Tuesday, November 21, 2006

Medical Sequencing

The National Human Genome Research Institute issued this press release yesterday, noting that a new era of sequencing for cancer and other medical purposes has begun. Here is a brief excerpt:

"Genomic sequencing has already made a substantial impact on both biological and medical research. A major focus of the next phase will be medical sequencing, which involves using sequencing technologies to identify genes that contribute to common human diseases, most of which have so far eluded gene hunters," said NHGRI Director Francis S. Collins, M.D., Ph.D. "These discoveries will shed new light on the biological pathways involved in human health and disease, which in turn will lead to better strategies for diagnosis, treatment and prevention. It is gratifying that our sequencing centers are going to play a major role in bringing the promise of personalized health care closer to reality."

....Over the next four years, the centers in NHGRI's Large-Scale Sequencing Research Network will utilize existing technology to continue large-scale sequencing of important targets. Almost half of the sequencing capacity will be dedicated to medical sequencing. The sequencing centers will also pursue new ways to increase the speed and lower the cost of DNA sequencing by testing and implementing several new technologies, which could potentially revolutionize large-scale sequencing and expand the use of genomics in medical research and health care. The combined sequence output from the centers, using current technologies, is expected to be about 12 billion DNA base pairs per month - the equivalent of four human genomes.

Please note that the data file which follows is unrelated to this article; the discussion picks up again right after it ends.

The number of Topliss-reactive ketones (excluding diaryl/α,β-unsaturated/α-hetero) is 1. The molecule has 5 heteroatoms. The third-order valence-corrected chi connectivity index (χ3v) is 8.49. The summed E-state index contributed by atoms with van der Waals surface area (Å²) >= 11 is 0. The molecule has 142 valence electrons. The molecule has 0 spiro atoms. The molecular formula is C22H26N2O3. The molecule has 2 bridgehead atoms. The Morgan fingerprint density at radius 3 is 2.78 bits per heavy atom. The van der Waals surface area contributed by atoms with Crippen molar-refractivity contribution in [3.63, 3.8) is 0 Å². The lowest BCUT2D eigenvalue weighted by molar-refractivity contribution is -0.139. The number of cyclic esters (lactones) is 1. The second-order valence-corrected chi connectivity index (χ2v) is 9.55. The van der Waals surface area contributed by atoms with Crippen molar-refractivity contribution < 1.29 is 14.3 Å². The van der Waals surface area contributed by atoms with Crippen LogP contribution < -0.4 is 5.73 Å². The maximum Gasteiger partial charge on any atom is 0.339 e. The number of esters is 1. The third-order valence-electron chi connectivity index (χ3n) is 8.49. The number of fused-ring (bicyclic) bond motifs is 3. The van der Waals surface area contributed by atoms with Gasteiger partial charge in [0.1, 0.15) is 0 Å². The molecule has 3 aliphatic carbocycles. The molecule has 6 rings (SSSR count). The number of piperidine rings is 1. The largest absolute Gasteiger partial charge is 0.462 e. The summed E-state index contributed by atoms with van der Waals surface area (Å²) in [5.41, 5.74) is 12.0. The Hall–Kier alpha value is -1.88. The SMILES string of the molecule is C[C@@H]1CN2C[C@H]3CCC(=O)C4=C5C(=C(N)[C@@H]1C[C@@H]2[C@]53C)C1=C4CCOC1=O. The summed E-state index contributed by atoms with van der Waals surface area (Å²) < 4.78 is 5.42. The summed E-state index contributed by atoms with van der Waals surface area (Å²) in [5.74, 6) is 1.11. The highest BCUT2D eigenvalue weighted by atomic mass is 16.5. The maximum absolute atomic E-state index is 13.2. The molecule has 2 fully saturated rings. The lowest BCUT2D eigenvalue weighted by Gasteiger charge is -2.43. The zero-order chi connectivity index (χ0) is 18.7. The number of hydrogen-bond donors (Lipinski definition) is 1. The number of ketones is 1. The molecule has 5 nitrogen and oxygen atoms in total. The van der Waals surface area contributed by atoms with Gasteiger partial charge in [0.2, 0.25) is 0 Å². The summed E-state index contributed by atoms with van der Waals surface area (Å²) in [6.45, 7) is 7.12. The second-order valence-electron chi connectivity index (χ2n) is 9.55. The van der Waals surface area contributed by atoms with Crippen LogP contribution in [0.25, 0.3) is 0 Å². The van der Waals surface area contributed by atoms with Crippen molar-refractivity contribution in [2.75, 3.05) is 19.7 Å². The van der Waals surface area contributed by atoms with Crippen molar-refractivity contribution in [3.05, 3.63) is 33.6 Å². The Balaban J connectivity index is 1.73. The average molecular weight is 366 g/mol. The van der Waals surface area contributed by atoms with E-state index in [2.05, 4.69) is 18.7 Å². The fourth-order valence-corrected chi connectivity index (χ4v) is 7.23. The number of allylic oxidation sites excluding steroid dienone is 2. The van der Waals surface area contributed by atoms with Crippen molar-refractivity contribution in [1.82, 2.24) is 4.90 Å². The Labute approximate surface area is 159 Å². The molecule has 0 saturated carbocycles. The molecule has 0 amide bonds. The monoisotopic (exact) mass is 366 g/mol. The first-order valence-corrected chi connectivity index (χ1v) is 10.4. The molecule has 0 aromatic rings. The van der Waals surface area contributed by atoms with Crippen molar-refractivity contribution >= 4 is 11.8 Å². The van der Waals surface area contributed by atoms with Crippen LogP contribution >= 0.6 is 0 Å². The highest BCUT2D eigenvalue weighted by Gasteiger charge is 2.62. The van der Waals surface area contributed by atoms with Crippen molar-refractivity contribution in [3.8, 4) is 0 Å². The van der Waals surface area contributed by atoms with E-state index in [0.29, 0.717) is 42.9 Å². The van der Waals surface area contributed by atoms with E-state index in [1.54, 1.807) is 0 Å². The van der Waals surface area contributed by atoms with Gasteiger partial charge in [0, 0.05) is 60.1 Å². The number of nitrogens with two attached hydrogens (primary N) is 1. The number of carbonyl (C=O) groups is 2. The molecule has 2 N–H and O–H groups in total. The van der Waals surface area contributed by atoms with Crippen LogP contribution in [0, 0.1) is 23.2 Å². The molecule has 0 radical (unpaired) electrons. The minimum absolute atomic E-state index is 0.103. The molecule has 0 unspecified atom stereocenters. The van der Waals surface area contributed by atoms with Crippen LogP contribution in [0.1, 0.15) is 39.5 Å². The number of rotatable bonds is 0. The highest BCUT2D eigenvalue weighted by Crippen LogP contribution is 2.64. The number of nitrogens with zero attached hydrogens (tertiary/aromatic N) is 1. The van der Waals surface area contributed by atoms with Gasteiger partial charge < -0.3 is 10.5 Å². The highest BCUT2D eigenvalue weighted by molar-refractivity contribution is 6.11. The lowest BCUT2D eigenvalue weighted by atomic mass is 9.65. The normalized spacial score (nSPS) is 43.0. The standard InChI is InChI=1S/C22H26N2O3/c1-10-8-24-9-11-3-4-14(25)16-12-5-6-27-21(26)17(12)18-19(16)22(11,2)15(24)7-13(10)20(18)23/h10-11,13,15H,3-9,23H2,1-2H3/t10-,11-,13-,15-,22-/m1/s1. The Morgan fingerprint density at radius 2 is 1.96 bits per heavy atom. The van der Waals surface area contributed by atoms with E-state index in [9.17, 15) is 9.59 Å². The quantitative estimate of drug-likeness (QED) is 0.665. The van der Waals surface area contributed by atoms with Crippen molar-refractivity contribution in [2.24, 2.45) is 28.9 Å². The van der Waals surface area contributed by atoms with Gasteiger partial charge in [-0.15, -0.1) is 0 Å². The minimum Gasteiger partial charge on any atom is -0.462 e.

....Other medical sequencing projects will use DNA sequencing to: discover new genes that are involved in common diseases; identify the genes responsible for dozens of relatively rare, single-gene (autosomal Mendelian) diseases; sequence all of the genes on the X chromosome from affected individuals to identify those involved in sex-linked diseases; and survey the range of variants in genes known to contribute to certain common diseases. The start of each project will depend on a number of factors, including the strategic selection of specific diseases and the availability of patient samples with appropriate informed consent.

Science has a report on the news release here.